About two weeks ago, “at the request of DHMC,” Lebanon police began stationing an off-duty officer in the emergency department from 6 p.m. to 2 a.m., Richard Mello, the city’s police chief, told me Monday. The hospital pays $65 an hour (the city’s standard rate) for the service.

It’s a start, but what about doctors and nurses who work other shifts? I’m not sure why DHMC doesn’t spring for around-the-clock police coverage in the emergency department.

Money can’t be the reason — not for a health care giant that in 2017 paid its then-CEO, James Weinstein, a base salary of $1.6 million.

While a police presence could raise employees’ comfort level, it’s not a panacea for curbing violent attacks in hospitals.

Adams pointed out that “aggressive and violent behavior by patients and visitors has been increasing nationally, and unfortunately, D-H is seeing increases in behavior that mirror those national trends.”

Assaults from patients can be particularly prevalent in high-risk settings, such as emergency departments and psychiatric units, The Washington Post reported last year.

Violent attacks aren’t limited to patients suffering from a mental health episode. But if DHMC and other hospitals are serious about de-escalating altercations between psychiatric patients and staff — or better yet, stopping them before they happen — they might consider Ken Norton’s suggestion.

Norton, executive director of the nonprofit National Alliance on Mental Illness — New Hampshire, would like to see hospitals hire peer counselors to work with psychiatric patients in emergency departments.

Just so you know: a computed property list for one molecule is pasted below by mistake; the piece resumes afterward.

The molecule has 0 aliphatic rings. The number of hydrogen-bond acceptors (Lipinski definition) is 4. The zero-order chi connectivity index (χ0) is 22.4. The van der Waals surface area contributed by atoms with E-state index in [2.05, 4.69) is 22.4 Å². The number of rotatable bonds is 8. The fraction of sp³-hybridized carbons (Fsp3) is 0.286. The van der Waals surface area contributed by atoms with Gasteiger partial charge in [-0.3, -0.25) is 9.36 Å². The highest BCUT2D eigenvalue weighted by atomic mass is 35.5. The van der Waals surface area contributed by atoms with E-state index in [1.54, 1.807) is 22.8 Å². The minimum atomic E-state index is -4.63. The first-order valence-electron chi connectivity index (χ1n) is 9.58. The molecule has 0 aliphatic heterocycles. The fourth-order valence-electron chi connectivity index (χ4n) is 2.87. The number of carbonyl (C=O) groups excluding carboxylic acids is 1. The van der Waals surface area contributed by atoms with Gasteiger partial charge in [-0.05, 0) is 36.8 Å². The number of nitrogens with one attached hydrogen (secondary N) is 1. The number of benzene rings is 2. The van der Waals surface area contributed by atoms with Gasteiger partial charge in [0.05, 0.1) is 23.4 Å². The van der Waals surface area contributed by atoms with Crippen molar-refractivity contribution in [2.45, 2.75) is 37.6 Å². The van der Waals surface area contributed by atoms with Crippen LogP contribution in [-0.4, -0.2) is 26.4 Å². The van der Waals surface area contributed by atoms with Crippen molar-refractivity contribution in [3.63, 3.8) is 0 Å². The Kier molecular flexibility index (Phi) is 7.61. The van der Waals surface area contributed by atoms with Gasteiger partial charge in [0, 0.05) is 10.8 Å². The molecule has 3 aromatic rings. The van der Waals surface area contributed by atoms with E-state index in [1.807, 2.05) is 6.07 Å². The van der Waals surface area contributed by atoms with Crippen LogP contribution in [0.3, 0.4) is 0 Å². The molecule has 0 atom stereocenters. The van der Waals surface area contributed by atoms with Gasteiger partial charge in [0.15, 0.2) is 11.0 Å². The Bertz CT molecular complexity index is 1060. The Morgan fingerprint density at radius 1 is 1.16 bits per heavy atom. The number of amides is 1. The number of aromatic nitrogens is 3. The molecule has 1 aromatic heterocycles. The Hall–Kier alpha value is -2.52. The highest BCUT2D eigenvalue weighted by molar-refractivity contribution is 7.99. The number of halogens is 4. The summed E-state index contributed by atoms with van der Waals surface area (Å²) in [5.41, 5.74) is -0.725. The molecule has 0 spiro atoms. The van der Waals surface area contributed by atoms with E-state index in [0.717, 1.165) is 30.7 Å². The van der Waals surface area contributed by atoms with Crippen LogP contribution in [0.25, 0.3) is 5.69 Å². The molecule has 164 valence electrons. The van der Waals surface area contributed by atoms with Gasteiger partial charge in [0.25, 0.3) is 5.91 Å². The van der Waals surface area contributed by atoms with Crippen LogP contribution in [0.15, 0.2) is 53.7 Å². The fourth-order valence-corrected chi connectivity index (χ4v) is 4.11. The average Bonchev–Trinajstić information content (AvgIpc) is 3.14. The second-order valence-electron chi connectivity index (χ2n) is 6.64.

By definition, emergency departments can be chaotic, stressful places. For patients who are struggling with mental illness and may be at the hospital against their will, peer counseling could help “humanize the process,” Norton said.

Maybe that would have helped Montgomery, who lives in Lempster, N.H., and was charged with second-degree assault, a felony, that carries a potential prison sentence of 3½ to seven years in prison.

Montgomery waived arraignment and was released on personal recognizance. Her case is now in the hands of Grafton County Attorney Marcie Hornick.

I mentioned to Hornick that I didn’t see how making the incident a criminal matter was going to help. If anything, it could have a chilling effect, making people battling mental illness or their families reluctant to seek treatment at DHMC.

Hornick, a former public defender, said she couldn’t talk about an ongoing case, but she’s well aware the criminal justice system has become a “repository for those who are mentally ill.”

About 2 million people with mental illness are booked into jails each year, according to NAMI. That’s not where they belong.

The only real solution lies in the state of New Hampshire building more capacity into the mental health system. In the meantime, DHMC needs to make sure that when its doctors and nurses report to work, providing excellent health care is all they have to worry about.

Jim Kenyon can be reached at jkenyon@vnews.com.